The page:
# History of High Energy electron-positron collisions

1. May 28, 2009

### dseabroo

Can someone please tell me the history of high-energy electron-positron collisions? In specific when was it discovered that such collisions can create hadrons? Any information would be useful. Thanks.

2. May 28, 2009

### hamster143

According to Wikipedia, the first electron-positron collider was called AdA, it was constructed in Italy in the early 60's. Its energy and luminosity were insufficient to observe hadron production. Soviet collider called VEPP-2 was launched in Novosibirsk in 1966. They were the ones who first observed pion pair production in in e+e- collisions in 1967. By the early 70's, Americans got seriously involved too, SLAC in Stanford was up and running by 1972 and made a couple of major discoveries in 1974-76.

http://accelconf.web.cern.ch/AccelConf/p73/PDF/PAC1973_0756.PDF

That does not answer your exact question - when was it discovered that you could make hadrons in electron-positron collisions - because, even before these colliders went online, physicists knew that you could produce pion pairs that way, and they were even able to estimate production cross sections. How they got there, I don't know, maybe it involved observing cosmic ray positrons somehow.

3. May 29, 2009

### Bob_for_short

The hadron pair production e-+e+ → h-+h+ can be considered and calculated as a cross channel of the known elastic electron scattering off hadrons e-+h+ → e-+h+.

Bob_for_short.

4. May 29, 2009

### hamster143

That is a good point - crossing symmetry was already known in the 60's. Regarding the cross process, to get pion and kaon pair production amplitudes, physicists must have measured pion scattering on electrons, not vice versa.

5. May 29, 2009

### dseabroo

Thanks for your quick reply guys. A few more questions: In addition to creation via collisions are you aware of any other way that hadrons come about. For instance do charged proton-anti-proton pairs appear, theoretically, in electric fields via the Schwinger Effect? If you would provide any citations to important papers about the creation of hadron pairs via Schwinger or electron-positron collisions I would be charmed. Any insight at all into hadron creation is welcome. Thanks again.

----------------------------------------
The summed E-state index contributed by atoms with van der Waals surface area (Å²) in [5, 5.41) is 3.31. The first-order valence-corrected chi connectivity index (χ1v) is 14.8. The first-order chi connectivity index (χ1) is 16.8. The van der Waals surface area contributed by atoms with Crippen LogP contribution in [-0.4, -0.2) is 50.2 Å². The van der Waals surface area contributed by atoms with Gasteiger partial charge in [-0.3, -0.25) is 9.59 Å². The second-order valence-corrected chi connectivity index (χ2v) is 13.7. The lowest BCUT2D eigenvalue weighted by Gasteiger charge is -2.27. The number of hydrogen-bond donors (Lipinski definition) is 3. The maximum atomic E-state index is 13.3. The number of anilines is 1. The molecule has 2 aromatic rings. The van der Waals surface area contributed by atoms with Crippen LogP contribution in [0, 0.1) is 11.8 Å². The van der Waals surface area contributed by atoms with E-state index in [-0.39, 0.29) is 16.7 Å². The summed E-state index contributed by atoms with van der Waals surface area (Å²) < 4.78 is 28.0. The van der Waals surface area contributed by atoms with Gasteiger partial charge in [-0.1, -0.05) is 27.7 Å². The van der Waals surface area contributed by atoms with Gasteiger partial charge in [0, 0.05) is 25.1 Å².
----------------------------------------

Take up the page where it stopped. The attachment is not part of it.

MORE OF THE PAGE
6. May 30, 2009

### hamster143

Theoretically yes, but electric fields required are immense. Even electron-positron pair production via Schwinger Effect has not been observed yet (to my knowledge) and energies required for pp are three orders of magnitude higher. There is potential to achieve those effects with high-powered lasers.

Most hadrons in the Universe came about through condensation of primordial quark-gluon plasma as it cooled shortly after the Big Bang.

7. May 30, 2009

### dseabroo

Thanks again Hamster143. Could you answer me this: When you say that pp require a field three orders of magnitude greater than ee pairs are you saying that there is a certain threshold to reach before *any* pp pairs appear or will you see a smaller number of pp pairs formed in lesser fields. Also in the more powerful field will you still see ee pairs and is there some way to calculate what the ratio of pp/ee pairs would be?

8. Jun 1, 2009

### hamster143

First of all I must correct myself - the field for pp is not three but six orders of magnitude greater than the field for ee. And the field needed for ee pairs is on the order of 10^18 V/m. Below that, pair production is exponentially suppressed by a factor $$(E_{crit}/E)^2 exp(-E_{crit}/E)$$. You still see pairs, but, the lower the field, the less likely it is to create particle pairs. Already at the field 1% of critical the rate is so low that you're exceedingly unlikely to detect any pairs created during your lifetime.